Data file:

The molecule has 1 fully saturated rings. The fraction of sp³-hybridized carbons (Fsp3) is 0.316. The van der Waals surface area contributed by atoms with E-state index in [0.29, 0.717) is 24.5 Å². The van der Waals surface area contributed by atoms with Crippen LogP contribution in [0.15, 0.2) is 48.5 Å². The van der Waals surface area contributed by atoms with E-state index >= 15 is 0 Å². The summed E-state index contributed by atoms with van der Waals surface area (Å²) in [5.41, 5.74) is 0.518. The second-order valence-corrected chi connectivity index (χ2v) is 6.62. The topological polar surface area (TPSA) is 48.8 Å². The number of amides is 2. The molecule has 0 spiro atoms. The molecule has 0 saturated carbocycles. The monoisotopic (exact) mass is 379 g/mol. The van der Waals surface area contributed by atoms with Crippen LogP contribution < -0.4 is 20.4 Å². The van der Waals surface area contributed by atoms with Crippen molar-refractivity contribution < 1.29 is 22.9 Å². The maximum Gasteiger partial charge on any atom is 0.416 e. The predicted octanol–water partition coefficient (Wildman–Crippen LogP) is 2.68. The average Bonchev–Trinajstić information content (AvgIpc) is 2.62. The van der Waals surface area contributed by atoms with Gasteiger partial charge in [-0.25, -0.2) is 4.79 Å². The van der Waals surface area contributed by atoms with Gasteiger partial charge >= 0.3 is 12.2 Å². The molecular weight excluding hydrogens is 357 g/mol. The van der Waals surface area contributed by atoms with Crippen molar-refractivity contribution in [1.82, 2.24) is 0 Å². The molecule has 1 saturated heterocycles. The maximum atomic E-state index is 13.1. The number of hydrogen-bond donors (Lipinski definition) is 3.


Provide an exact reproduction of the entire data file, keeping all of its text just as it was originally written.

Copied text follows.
The molecule has 1 fully saturated rings. The fraction of sp³-hybridized carbons (Fsp3) is 0.316. The van der Waals surface area contributed by atoms with E-state index in [0.29, 0.717) is 24.5 Å². The van der Waals surface area contributed by atoms with Crippen LogP contribution in [0.15, 0.2) is 48.5 Å². The van der Waals surface area contributed by atoms with E-state index >= 15 is 0 Å². The summed E-state index contributed by atoms with van der Waals surface area (Å²) in [5.41, 5.74) is 0.518. The second-order valence-corrected chi connectivity index (χ2v) is 6.62. The topological polar surface area (TPSA) is 48.8 Å². The number of amides is 2. The molecule has 0 spiro atoms. The molecule has 0 saturated carbocycles. The monoisotopic (exact) mass is 379 g/mol. The van der Waals surface area contributed by atoms with Crippen LogP contribution < -0.4 is 20.4 Å². The van der Waals surface area contributed by atoms with Crippen molar-refractivity contribution < 1.29 is 22.9 Å². The maximum Gasteiger partial charge on any atom is 0.416 e. The predicted octanol–water partition coefficient (Wildman–Crippen LogP) is 2.68. The average Bonchev–Trinajstić information content (AvgIpc) is 2.62. The van der Waals surface area contributed by atoms with Gasteiger partial charge in [-0.25, -0.2) is 4.79 Å². The van der Waals surface area contributed by atoms with Gasteiger partial charge >= 0.3 is 12.2 Å². The molecular weight excluding hydrogens is 357 g/mol. The van der Waals surface area contributed by atoms with Crippen molar-refractivity contribution in [1.82, 2.24) is 0 Å². The molecule has 1 saturated heterocycles. The maximum atomic E-state index is 13.1. The number of hydrogen-bond donors (Lipinski definition) is 3.